European Economic and Monetary Affairs Commissioner Olli Rehn with Angel Gurria, right, secretary-general of the Organisation for Economic Cooperation and Development
The Organization for Economic Cooperation and Development (OECD) demanded more reforms and a stronger financial rescue fund to help the eurozone recover from its debt crisis. The call by the Paris-based group comes just days before a key European finance meeting in Copenhagen.
In a new report out Tuesday, the OECD offered a small dose of good news for Europe, predicting .2 percent growth this year for the 17-nation euro currency zone. Both the International Monetary Fund (IMF) and the European Commission predict the eurozone economy will shrink in 2012.
But at a press conference in Brussels, OECD Secretary General Angel Gurria warned the eurozone debt crisis is far from over, and outlined steps he said are vital for the region to recover from its two-year slump.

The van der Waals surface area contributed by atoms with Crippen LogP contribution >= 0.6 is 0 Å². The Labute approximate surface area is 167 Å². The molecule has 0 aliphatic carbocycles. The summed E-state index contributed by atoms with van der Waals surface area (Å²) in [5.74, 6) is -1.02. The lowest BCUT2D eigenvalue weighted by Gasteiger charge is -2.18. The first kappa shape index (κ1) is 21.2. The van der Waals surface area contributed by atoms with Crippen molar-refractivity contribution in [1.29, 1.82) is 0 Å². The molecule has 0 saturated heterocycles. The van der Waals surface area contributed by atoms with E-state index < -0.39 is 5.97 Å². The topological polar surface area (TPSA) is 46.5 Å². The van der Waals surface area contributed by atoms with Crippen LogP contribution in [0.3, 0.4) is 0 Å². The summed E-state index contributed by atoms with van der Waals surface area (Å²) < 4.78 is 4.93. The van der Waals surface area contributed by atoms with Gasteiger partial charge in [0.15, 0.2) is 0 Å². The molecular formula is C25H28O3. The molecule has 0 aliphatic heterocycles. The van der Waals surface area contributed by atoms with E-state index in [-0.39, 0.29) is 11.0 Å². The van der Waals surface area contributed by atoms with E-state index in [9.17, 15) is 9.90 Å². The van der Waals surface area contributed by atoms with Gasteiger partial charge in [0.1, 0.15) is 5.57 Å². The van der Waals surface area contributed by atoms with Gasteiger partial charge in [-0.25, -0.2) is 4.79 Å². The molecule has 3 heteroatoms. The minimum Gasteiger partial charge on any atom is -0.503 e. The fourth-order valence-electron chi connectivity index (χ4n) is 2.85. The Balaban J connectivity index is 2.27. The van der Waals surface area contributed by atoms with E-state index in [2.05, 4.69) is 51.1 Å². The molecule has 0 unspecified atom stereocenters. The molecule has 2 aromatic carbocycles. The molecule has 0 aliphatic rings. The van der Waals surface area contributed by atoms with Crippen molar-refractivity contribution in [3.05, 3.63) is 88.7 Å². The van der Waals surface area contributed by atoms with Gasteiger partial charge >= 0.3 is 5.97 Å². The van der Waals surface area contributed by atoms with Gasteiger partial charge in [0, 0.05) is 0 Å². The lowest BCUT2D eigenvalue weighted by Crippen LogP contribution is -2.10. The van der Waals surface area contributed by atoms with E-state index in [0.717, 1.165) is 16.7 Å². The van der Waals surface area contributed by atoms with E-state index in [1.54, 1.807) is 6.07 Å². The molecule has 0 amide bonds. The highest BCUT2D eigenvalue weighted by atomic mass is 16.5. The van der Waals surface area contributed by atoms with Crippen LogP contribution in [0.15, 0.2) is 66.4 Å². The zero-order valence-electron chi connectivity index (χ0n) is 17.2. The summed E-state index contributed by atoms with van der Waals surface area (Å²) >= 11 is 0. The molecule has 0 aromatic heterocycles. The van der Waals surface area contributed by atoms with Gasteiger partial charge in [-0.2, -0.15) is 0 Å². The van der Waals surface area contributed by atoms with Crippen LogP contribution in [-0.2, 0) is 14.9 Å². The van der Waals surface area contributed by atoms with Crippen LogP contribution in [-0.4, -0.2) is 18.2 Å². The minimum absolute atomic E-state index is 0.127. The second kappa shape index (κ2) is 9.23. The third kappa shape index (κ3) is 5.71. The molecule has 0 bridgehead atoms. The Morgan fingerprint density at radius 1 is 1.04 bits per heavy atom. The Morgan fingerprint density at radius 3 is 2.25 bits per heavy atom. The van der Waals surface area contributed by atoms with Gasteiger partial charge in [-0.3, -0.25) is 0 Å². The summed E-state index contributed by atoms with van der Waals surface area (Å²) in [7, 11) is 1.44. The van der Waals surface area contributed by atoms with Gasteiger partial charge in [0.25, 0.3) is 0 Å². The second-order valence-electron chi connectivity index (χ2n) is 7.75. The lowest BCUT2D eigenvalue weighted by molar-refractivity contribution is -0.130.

"Europe needs to step up its efforts to create the conditions for sustainable growth. Progress is under way, but we're still not out of the woods," said Gurria.
While praising progress already made, Gurria called on eurozone nations to balance austerity measures with those boosting growth, competition and employment.
"Let us not forget that 24 million people in Europe are unemployed and that the youth unemployment rate is at record levels of up to 50 percent in some countries," Gurria added.
More immediately, Gurria called on eurozone countries to boost its rescue fund to $1.3 trillion, to ensure market confidence in the eurozone.
"The mother of all firewalls should be in place - strong enough, broad enough, deep enough…to be sure it doesn't even need to be used. So that people know that it's there and will not even attempt to either speculate or see if it's strong enough," Gurria explained.
European Union finance ministers will discuss increasing the bailout fund when they meet in Copenhagen on Friday. Germany has signaled it could support an increase to about $930 billion, but that falls well short of what the OECD is recommending.